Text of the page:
Pyer Moss Is Killer
Pyer Moss designer Kerby Jean-Raymond smiles as he pushes aside his laptop and a leather camo swatch to rest a pair of pants on a table in front of us. This Sunday, tens of thousands of people will see his new collection at the Pyer Moss Spring/Summer 2014 presentation at MADE Fashion Week, but that’s not why Jean-Raymond is looking down at his creation like Kobe after hitting a game-winning jumper.
“This has to be my favorite piece,” he says, running his fingers over the fabric. “It’s just a chino from last season, but getting it made was my favorite story because we had to go to the slums of Istanbul to find this embroidery guy and we almost got robbed trying to get back to Takism. The cab driver got mad at us because my friend’s name is Israel and because of the political climate and tension between Israel and Turkey, he kicked us out of the cab and made us walk. And it was just a shit show getting these pieces done, but it’s definitely my favorite piece.”
Tall and lean in a gray T-shirt, jeans and bright blue-and-gold kicks, Jean-Raymond looks less like a fashion-conscious Indiana Jones traveling the world in search of new designs than the sneaker head he was more than a decade ago when he first broke into the industry. At age 14 he was hired by Kay Unger to help design her first pajama collection, and over the next 10 years he worked with women’s brand Marchesa and later held freelance design gigs with Theory, Marc Jacobs and Victoria Keen, among others.
Although he always kept one foot in the fashion industry, it wasn’t until Jean-Raymond was rolling into into a corporate job in an Audi RS 4 that he knew he was on the wrong path. “I made a lot of money, but I couldn’t sleep at night,” he says. “I hated the job so much. I hated the people I worked with. They were probably good people, but it was like putting mice in a little room with a single piece of cheese and letting them go at each other to survive.**”
“I started designing when I was fourteen. I should’ve stayed with it,” he says, laughing. “I should’ve stuck with my gut the first time.”
In mid-August, Jean-Raymond shared a photo on Instagram of his “Jabber” sweatshirt. Like other Pyer Moss pieces, it dresses up a clean design with details such as khaki leather trim and neckline button details. He shared the photo with a caption: “To my friend Sarah who encouraged me to make this collection one night at Trump Soho after I sketched my line out on a napkin.”
“After working on or attempting to start lines for so long in the past and not really going anywhere with it, I was just defeated, you know,” he says of that night. “I sketched out the whole line for fall season, ‘cause we were drinking. She was like, ‘This is great. You should do this — make me a sweatsuit, ‘cause I know you’ll make a sweatsuit and then name it after me. So I did that and that’s when I got the idea to name every piece after one of my friends.”
This season his dad is getting a shirt with a ton of pockets that run up and down the front where a general’s medals might go (“My dad would always keep money in all these different pockets so I made this with him in mind,” he says). His mother already has a claim on the collection. When she left Haiti to live in the U.S., she had to change her maiden name, Moss, to a cousin’s, Pierre, which he has stylized as Pyer. At times a beautician, a designer and a nurse, she taught her son to play with fabric before she died when he was seven.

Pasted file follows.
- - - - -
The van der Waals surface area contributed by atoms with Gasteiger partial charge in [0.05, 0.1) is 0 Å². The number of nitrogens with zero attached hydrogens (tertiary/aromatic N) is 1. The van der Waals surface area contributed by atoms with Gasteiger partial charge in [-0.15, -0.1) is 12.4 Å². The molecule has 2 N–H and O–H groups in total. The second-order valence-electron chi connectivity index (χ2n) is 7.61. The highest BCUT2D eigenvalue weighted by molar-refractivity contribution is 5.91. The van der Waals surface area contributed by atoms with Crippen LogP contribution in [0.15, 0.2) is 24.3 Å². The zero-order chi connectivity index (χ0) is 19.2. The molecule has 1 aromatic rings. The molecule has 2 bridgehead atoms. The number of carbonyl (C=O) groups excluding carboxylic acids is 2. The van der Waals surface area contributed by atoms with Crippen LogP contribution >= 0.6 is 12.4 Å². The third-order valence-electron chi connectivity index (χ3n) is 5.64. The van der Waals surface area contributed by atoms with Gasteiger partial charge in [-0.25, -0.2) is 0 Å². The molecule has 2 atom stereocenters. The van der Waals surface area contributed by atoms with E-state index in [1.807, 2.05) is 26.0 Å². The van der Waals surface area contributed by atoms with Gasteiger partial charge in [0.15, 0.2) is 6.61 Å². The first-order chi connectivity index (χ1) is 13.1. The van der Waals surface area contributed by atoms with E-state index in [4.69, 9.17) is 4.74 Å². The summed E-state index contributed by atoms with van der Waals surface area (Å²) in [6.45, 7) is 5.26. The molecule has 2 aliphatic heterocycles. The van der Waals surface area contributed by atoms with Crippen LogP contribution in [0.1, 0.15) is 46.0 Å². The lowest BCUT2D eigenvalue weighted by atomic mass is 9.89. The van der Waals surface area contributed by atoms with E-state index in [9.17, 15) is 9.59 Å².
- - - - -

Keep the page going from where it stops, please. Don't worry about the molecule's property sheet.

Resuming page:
“When my mother died, I kinda lashed out,” he says. “My father took on a new wife, who made it very clear she didn’t like me. I was acting up in school. I would get into fights a lot. I would get into five minutes with a lot of people. Five minutes in my neighborhood is you lock yourself in a room for five minutes and you just beat the hell out of each other.”
In January, Rihanna stepped out from a MyStudio party wearing a Pyer Moss “Killer” moto jacket and threw a spotlight on Jean-Raymond’s fledgling brand before his first collection debuted at New York Fashion Week or hit stores. Since then, Chris Brown has worn a Pyer Moss shirt in BLANK magazine, though Jean-Raymond says he’s more excited when he see people wearing his clothes outside of magazine shoots: “When the person hangs it in their closet, that’s huge.”
His design process has changed subtly over the years. When he worked in women’s wear, he’d sketch out pieces individually, but after switching his focus to menswear with Pyer Moss, Jean-Raymond draws out an entire outfit from shoulder to ankle before plugging it into a CAD program. If the design holds up, he’ll throw it into Photoshop and play with different color schemes before calling up mills and visiting fabric stores to get the material. If he isn’t happy with the piece at any stage, he’ll kill it. But if it works, then the entire process from conception to production can be completed in four or five days because almost everything is now produced in New York.
“It can be the smallest thing. It could a be a curve,” he says of inspirations for his collections. “All of my T-shirts were inspired by the curves in the Guggenheim. To me, that’s a small thing. This time, it’s a sport. It’s just one single sport as opposed to a bunch of little things that mean nothing.”
Everyone will have to wait until Sunday to see exactly which sport the collection draws upon, but Jean-Raymond says that by focusing on a single idea, he’s finally able to create a collection that hangs together instead of juggling a hodgepodge of pieces. “When all these magazines were interviewing me, they were like, “What’s the inspiration behind this collection?’ And I was like, “Well, I designed this piece because I wanted it.’ So now this collection is inspired by something that carries throughout the line, throughout the entire range.”
Photos by Chaunte Vaughn**